Of these three, the one that sticks out the most is “Force Your Way.” Beginning with an effective ambiance of synths and backbeats, the piece slowly comes out on stage with an extended variation of the opening in the original. This is a great effect that is hard to put in writing, but when the guitars finally “arrive” and the piece takes off, it’s so much stronger than both the original and if the track were to start out this way. It continues as one extremely effective loop, even taking timeout for a spectacular clash of solos, as the organ and guitar duke it out before reconvening for the finale. As far as picking CD favorites, I would probably rate this a close second behind Gilgamesh. Not even Final Fantasy VIII‘s lame junction system can put a damper on this arrangement and that’s saying a lot. “Fight With Seymour” was my favorite of Uematsu’s contributions to the Final Fantasy X Original Soundtrack and I’m glad to see it intact here, right down to the cool banging-effect. Still, the only real difference is an awesome guitar solo about four minutes in. It’s woefully unspectacular otherwise. Finally, “Those Who Fight Further” is the only marginally upgraded track that I find myself sometimes getting tired off. It comes exploding out of the gate, but the guitars quickly fade into the background, making this piece a lot less interesting than it should be. Then again, it could just be the fact that I listened to the original so much…

Finally, we have the experimental tracks. These are the tracks where most opinions on the disc will begin to change. For example, “Battle, Scene II” really isn’t that great of a track to begin with, and the attempt to slow it down (I suppose to give it more of an epic feel) doesn’t help matters. The guitars help its cause, but this really was a poor choice for an arrangement. I found myself getting quite bored with it. On the other hand, “Battle Scene” is a nice version of the original Final Fantasy battle music. Only part of the theme is here, however (the first part, right when the piece starts), and the other parts sound like they’ve been overlapped onto it. It sounds somewhat messy at times, but is a pretty good piece to start the album with…It’s just not that great on its’ own.

“J-E-N-O-V-A” seems an odd choice for a rock arrangement. This track could easily have been a disaster. The original is sorta-techno, sorta-something else. Here, the arrangement keeps the original melody, while adding a throbbing techno beat and what seems to be random guitar work. Sometimes it works, sometimes it doesn’t (sometimes the beat drowns out the melody or the guitar is wailing by itself for no reason) but the end result is incredibly fun to listen to, especially when the guitar gets its act together towards the end. Given that Einhänder was primarily a techno soundtrack, I guess I shouldn’t be too surprised to find at least one techno arrangement here. Still, I think I find myself preferring the excellent version of “J-E-N-O-V-A” from the Final Fantay VII -Advent Children- Original Soundtrack to this one.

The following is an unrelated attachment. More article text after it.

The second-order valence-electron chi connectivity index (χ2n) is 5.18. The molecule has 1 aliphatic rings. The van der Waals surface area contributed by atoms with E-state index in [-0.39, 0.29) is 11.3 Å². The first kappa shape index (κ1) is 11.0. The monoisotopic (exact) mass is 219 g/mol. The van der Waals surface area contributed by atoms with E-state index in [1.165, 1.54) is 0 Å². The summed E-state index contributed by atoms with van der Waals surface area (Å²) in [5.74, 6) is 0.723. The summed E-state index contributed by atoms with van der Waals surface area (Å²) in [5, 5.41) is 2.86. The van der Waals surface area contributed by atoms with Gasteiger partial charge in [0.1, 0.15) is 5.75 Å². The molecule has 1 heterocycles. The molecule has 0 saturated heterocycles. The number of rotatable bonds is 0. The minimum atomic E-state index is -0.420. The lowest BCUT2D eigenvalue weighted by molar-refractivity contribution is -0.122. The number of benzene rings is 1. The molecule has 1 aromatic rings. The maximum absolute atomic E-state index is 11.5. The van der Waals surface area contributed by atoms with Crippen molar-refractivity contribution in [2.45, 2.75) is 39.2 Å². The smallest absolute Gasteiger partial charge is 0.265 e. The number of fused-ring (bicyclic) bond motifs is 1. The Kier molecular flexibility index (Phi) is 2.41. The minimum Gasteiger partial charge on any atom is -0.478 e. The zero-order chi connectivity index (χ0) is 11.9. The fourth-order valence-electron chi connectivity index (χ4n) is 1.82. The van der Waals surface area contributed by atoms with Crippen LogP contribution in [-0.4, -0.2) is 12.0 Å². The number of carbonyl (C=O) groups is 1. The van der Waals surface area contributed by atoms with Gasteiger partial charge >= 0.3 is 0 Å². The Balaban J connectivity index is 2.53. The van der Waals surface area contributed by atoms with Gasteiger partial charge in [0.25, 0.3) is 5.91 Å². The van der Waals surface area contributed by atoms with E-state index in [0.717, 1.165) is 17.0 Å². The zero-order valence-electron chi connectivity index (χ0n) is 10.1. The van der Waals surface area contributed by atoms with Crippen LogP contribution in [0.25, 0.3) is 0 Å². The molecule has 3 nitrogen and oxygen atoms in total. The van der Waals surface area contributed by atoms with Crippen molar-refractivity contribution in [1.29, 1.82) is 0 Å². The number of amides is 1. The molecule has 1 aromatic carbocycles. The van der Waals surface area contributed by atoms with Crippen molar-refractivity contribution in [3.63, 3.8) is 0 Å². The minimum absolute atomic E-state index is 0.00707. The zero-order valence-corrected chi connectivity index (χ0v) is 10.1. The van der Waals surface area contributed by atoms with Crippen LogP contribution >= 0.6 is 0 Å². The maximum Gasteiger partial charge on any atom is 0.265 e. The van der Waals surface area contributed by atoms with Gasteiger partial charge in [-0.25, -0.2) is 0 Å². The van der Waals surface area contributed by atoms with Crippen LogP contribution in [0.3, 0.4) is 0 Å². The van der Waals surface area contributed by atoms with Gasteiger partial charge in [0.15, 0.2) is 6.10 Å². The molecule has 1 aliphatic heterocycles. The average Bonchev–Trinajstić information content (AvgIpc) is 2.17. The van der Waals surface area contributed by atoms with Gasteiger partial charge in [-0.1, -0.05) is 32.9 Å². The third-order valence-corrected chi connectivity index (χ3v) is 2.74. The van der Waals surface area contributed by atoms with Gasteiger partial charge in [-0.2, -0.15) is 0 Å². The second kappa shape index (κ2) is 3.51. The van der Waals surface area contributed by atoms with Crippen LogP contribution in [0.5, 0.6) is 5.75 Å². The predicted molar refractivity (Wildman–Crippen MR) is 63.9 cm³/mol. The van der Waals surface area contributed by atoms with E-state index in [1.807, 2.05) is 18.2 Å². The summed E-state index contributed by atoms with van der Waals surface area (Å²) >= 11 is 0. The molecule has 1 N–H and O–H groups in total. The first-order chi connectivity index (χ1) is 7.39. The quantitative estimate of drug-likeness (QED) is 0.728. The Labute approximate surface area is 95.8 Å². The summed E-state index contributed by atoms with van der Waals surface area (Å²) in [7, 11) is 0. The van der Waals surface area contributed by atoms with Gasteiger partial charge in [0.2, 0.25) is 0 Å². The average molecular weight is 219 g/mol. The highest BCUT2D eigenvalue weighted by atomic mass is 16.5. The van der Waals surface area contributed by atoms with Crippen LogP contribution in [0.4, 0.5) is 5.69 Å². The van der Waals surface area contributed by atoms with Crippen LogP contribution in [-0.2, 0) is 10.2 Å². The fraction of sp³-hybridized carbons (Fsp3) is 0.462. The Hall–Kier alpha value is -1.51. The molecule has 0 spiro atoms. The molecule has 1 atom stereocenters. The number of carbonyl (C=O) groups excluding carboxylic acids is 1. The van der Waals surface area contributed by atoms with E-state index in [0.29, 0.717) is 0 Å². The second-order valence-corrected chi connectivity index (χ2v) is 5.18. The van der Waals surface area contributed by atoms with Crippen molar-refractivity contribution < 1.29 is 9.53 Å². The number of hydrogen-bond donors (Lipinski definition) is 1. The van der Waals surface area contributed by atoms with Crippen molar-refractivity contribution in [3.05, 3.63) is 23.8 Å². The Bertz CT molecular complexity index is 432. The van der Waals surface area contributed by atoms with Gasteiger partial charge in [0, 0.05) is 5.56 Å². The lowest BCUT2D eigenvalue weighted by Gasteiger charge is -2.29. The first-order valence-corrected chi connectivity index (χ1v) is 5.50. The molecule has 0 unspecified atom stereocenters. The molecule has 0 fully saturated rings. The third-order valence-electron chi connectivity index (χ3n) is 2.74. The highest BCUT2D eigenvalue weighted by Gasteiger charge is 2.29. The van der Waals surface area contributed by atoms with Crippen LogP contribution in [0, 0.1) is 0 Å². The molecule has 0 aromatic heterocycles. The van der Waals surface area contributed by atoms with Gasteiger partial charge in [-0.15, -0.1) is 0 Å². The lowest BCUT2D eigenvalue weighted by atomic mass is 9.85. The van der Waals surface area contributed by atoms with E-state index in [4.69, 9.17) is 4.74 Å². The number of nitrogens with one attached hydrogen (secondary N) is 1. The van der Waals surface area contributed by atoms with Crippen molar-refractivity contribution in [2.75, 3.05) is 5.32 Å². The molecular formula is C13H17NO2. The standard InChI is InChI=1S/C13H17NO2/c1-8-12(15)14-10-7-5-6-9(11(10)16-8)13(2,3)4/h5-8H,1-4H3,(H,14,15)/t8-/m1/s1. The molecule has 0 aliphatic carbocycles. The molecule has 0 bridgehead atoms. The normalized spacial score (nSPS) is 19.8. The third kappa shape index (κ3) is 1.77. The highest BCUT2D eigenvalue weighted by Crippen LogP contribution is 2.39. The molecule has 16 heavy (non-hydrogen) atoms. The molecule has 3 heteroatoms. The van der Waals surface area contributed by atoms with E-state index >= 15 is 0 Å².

Now we have the ultimate experiment, a full arrangement of “Dancing Mad,” the piece that played during the 4-tier battle up the ominous tower in Final Fantasy VI to reach Kefka. Yes, you heard me right. This isn’t just the part where you meet Kefka at the top, this is ALL of “Dancing Mad,” literally from the ground up. The arrangers deserve some credit for taking on such a monster, but they do not deserve any credit for the way it was handled. For one thing, the synthesized voices that are used sound terrible. When I say the ones at the second part sound like they are hiccuping, I’m not exaggerating. The ones from the original Final Fantasy VI Original Sound Version actually sound better and that was original SNES music. Not to say there is anything wrong with SNES music, but it definitely sounds like computerized chanting that pushed the sound hardware to the limits and it STILL sounds eons better than what’s here. Secondly, disregard anything I’ve said about rehashes on this album. Unlike the other arrangements, this is a carbon copy of the original and I honestly can’t say that it sounds much better (some parts, even without the voices, sound worse if you can believe it). The only true arranging comes at the second half of the final part, which roughly gets a three-minute guitar treatment. This section is actually pretty cool, but not worth waiting around eight minutes for it to come up. I wouldn’t say this track ruins the album, but it really is a joke. In fact, you could say that I was “feeling sad” after I was “dancing mad”…

One major complaint I have heard about this album is that sometimes the synthesizers take the full stage of the arrangements over the guitars. It’s a legitimate complaint; this album would be a lot better if it would go the route of, say Guilty Gear X: Heavy Rock Tracks, and use all live instruments, but since it doesn’t, it has to be taken for what it is. The synths are definitely high quality reminding me a lot of those Motoi Sakuraba uses in his arrangements (a very good compliment, for those not familiar with Sakuraba), but there really isn’t anything like a guitar wailing away at a well-known melody, or just flat-out creating its’ own mid-piece. Some people will never get over the synthesizers, but in my honest opinion they don’t detract enough from the music to lower my high opinion of this album (“Dancing Mad” being the exception). That said, Fukui and Sekito have gotten their feet wet with this style and I will be expecting them to improve on their next effort.


The monotony of endless Squaresoft piano albums has been broken. The Black Mages should be widely available by the time you read this. You can likely find it for around $23-$27. “Feeling sad” after I was “dancing mad”… That’s a good one. Maybe I “wasn’t glad” that “Dancing Mad” was “acting bad”. Or maybe… Ah, never mind!

Final Fantasy: The Black Mages Andy Byus

Do you agree with the review and score? Let us know in the comments below!


Posted on August 1, 2012 by Andy Byus. Last modified on August 1, 2012.